The 'awesome' power of America's CEOs
Is corporate politics about principle or opportunism?
America's CEOs have suddenly become "a new political force," wielding "awesome power," said Felix Salmon at Axios. "They have money, they have power, and they have more of the public's trust than politicians do." We saw that on full display last week from a "broad coalition of CEOs who are silencing Trump and punishing his acolytes in Congress." Corporate political action committees, or PACs, gave $91 million directly to members of the House of Representatives in the last election cycle, according to The New York Times, and companies spent billions more on political advertising through "Super PACs." Now many of them have turned off the money to politicians who voted to overturn the election results. In 2019, corporate leaders took the political stage reluctantly, largely responding to outside pressure. This time they are actively flexing their muscles and mobilizing on coronavirus response, racial justice, and climate change.
Let's hope the CEOs' resolve sticks, said Joe Nocera at Bloomberg. "When I suggested a week ago that companies should stop making campaign contributions to House and Senate Republicans who perpetuated the fiction that Joe Biden had stolen the presidential election, I didn't really think it would happen." It has — in fact, at least 48 major corporations have now taken this stance. This is "more than public relations and more than a purely business calculation." In a country in which trust in almost every other institution has cratered, corporations are trying to project "confidence in the rule of law and the stability of democratic institutions." Sure they are, said Paul Waldman at The Washington Post — at least as long as they think they face a risk of being "targeted by boycotts because they're helping to fund the GOP's sedition caucus." They'll hold on to their contributions for now. But they'll change their minds when Republicans come calling and say, "You can have all the tax cuts you want."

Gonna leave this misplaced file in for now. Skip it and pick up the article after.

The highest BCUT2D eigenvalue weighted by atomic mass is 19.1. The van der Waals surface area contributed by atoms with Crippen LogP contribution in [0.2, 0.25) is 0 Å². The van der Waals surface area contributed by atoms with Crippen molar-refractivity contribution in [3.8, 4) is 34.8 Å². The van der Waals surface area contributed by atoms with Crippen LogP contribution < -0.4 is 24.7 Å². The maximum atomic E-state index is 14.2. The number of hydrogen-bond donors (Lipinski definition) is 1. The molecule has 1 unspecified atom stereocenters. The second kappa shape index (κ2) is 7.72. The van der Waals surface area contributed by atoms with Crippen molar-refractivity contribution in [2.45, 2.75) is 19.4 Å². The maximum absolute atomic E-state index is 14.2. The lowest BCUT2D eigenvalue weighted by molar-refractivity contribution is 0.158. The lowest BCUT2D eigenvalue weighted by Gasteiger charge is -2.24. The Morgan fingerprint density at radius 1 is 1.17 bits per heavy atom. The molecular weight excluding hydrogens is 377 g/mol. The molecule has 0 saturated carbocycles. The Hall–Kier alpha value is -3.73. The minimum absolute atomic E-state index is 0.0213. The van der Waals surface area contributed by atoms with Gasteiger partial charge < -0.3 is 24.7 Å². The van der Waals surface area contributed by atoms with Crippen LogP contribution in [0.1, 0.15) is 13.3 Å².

Indeed, you shouldn't assume that corporate America "spontaneously grew a conscience," said Derek Thompson at The Atlantic. However, there may be a different business calculus at work. "Corporate America is running so far to the left of the GOP because both corporations and parties try to win the future." Corporations do that by appealing to consumers, parties do it by appealing to voters. The Republican Party, though, has followed its "older, whiter, less-educated" base to the right while "younger Americans and college-educated Americans have moved sharply left." Companies are acting just as cowardly or brave "as their consumer demographic allows them to be." For many decades, "college-educated Americans voted far to the right of those without diplomas," said Eric Levitz at New York magazine. Now that's turned upside down, and companies are siding with their most valuable employees and customers in a time of "historic generational polarization."
This article was first published in the latest issue of The Week magazine. If you want to read more like it, you can try six risk-free issues of the magazine here.